When the vehicle is under warranty, the vehicle manufacturer would be responsible for the battery.

When it is time to scrap the vehicle, then the dismantler would be responsible.

If no one wants the vehicle, then the original equipment manufacturer (OEM) would again take responsibility for the battery.

But disposing of the battery is just one environmental concern. Making the battery is another.

"We can't replace dirty oil with dirty mining," explained Jennifer Krill, executive director of Earthworks, a nonprofit that fights to reduce the environmental impact of mining and energy extraction.

"Traditionally, mining is one of the largest contributors to greenhouse gas emissions and in order to have electric vehicles, we need new metals like lithium and cobalt that we've never needed at scale before," said Krill.

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According to Kendall, a lot of the newer lithium is being taken from hard rock mines in Australia, which tend to have higher environmental impacts.

Earthworks created a system called the Initiative for Responsible Mining Assurance (IRMA) to certify mines are complying with environmental regulations and human rights in their operations.
IRMA)

Last year, the California legislature created the Lithium Valley Commission to study lithium extraction from the Salton Sea, an area in the Southern California desert that's already referred to as one of the most polluted places in the state.

The lithium comes from brine brought up during geothermal electricity production.

"It's very important that if any extraction is occurring, that the communities that are in the front lines of that extraction don't bear the brunt of the environmental harm," said Krill.

There's also concern about mining for minerals like cobalt, copper, manganese and nickel that are used in car batteries on the ocean floor.

These minerals are found in abundance along a zone that spans from Hawaii to Mexico.

The Monterey Bay Aquarium is co-sponsoring legislation to prohibit leases for mining within three miles of the California coast. It's hoping that inspires bans further into the deep ocean.

"On the floor of the ocean, we have deep-sea corals which have been living for hundreds if not thousands of years," said Amy Wolfrum, senior manager of California Ocean Policy at the Monterey Bay Aquarium.

Wolfrum said sea animals in the deep ocean are the basis of the food chain for larger animals like whales and dolphins.

"Seabed mining destroys entire communities of animals and habitats as it grinds up the crust of the seabed to recover minerals that the mining companies would want to have," adds Wolfrum.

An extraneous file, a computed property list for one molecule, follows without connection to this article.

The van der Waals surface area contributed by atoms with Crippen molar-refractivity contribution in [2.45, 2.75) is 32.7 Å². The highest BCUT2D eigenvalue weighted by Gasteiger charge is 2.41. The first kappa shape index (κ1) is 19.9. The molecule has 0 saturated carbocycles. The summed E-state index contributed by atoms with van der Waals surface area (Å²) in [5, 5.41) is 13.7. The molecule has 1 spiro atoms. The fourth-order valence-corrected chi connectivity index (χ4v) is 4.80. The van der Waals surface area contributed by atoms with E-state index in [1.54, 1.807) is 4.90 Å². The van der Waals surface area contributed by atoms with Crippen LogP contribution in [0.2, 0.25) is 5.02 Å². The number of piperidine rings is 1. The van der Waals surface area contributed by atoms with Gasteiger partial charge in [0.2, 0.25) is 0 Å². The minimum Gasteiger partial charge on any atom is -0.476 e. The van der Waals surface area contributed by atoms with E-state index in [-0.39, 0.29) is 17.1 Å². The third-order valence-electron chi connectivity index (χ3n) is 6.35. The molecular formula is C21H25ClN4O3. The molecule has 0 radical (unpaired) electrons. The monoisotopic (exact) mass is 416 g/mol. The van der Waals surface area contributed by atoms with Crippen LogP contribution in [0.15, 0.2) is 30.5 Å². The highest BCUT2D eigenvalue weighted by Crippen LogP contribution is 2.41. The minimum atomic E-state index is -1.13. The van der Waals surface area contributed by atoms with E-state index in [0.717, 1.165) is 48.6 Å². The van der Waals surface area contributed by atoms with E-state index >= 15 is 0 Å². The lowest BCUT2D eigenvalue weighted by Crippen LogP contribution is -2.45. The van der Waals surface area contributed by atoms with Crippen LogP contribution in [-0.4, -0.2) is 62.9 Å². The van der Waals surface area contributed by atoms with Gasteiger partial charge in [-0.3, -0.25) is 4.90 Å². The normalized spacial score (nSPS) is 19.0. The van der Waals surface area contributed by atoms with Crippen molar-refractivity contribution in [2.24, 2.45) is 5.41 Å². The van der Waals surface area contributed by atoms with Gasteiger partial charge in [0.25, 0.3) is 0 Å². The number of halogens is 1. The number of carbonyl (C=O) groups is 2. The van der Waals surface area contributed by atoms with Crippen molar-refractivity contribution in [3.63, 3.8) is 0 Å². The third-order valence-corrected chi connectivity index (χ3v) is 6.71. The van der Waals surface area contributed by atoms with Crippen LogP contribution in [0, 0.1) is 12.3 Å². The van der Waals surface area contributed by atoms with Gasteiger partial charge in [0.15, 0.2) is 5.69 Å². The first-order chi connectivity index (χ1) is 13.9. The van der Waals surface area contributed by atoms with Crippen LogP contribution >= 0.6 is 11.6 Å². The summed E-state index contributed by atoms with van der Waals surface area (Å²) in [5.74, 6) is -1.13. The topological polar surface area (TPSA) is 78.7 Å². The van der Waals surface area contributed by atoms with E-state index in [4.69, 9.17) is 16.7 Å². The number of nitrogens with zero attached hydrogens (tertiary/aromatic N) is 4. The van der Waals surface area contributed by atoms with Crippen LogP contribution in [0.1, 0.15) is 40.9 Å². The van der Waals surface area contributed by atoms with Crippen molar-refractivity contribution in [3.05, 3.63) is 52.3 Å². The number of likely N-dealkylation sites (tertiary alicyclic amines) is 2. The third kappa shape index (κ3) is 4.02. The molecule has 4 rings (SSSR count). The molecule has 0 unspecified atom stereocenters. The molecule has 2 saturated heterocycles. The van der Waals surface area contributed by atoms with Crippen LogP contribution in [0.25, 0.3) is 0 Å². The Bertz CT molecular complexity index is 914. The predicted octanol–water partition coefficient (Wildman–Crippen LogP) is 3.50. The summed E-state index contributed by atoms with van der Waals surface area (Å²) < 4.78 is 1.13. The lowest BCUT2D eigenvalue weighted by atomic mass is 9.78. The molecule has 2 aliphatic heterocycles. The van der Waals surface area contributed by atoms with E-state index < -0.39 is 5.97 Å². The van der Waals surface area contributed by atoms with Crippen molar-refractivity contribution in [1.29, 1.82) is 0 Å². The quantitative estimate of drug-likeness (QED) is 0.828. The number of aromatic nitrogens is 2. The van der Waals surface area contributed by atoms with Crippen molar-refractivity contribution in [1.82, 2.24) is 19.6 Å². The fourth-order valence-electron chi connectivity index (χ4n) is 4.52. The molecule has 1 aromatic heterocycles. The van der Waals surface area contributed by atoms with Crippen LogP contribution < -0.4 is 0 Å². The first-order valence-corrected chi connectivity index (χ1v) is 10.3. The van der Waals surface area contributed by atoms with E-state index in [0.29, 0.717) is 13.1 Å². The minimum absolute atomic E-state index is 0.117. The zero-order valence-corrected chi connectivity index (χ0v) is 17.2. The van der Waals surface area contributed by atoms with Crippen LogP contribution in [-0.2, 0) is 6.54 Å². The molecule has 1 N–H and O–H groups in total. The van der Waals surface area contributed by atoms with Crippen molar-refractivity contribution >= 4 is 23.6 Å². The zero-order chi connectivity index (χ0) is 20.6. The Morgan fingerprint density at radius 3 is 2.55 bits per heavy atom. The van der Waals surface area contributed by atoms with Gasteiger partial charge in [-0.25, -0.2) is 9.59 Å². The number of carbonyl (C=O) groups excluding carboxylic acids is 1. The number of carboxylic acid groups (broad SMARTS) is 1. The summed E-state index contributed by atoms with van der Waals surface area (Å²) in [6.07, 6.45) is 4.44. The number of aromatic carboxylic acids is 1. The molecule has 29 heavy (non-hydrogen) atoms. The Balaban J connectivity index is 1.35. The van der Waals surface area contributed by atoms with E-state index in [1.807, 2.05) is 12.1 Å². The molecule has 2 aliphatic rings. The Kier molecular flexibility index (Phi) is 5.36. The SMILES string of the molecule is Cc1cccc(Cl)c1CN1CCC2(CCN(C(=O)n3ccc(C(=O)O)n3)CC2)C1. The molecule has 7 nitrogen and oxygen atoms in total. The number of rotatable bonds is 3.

Steve Haddock, a marine biologist at the Monterey Bay Aquarium Research Institute, is worried about the impact of seabed mining on the water column, the area of water below the surface and the bottom of the ocean.

Haddock explains that when the seafloor gets raked for minerals, the sediment is pumped up to a ship to extract the minerals. The remaining silt and mud are pumped back into the ocean where they can be carried by currents for up to 100 miles.

He fears that organisms that live in the water column will eat this non-nutritious sediment and essentially be starved for nutrients.

The sediment can also cloud the water column.

"These waters are so transparent that organisms can interact. Once you introduce this silt, it actually absorbs that blue light that they use to communicate and it'll affect their feeding, finding mates and all kinds of processes that rely on bioluminescence in the water column," said Haddock.

The good news is that auto manufacturers are being more responsive to environmental concerns while making zero-emission vehicles.

"EV proponents and EV drivers are choosing electric vehicles because they care at some level about the impacts. So this is a buyer group that is custom-built for building a new system of economy that is circular rather than linear," explains Jennifer Krill.

In 2020, Tesla founder Elon Musk asked the mining industry to produce more nickel for zero-emission vehicles "in an environmentally sensitive way."

This spring, BMW and Volvo backed a moratorium on deep-sea mining until the environmental impacts are fully understood. The two auto manufacturers made a commitment not to source any minerals from the seabed or to finance deep ocean mining.

BMW, Ford, General Motors and Mercedes Benz have all joined Earthwork's Initiative for Responsible Mining Assurance.

"We have this moment where automakers are recognizing that they need to do things better than previous generations of automakers did. We think it's very important to get EVs right," said Krill.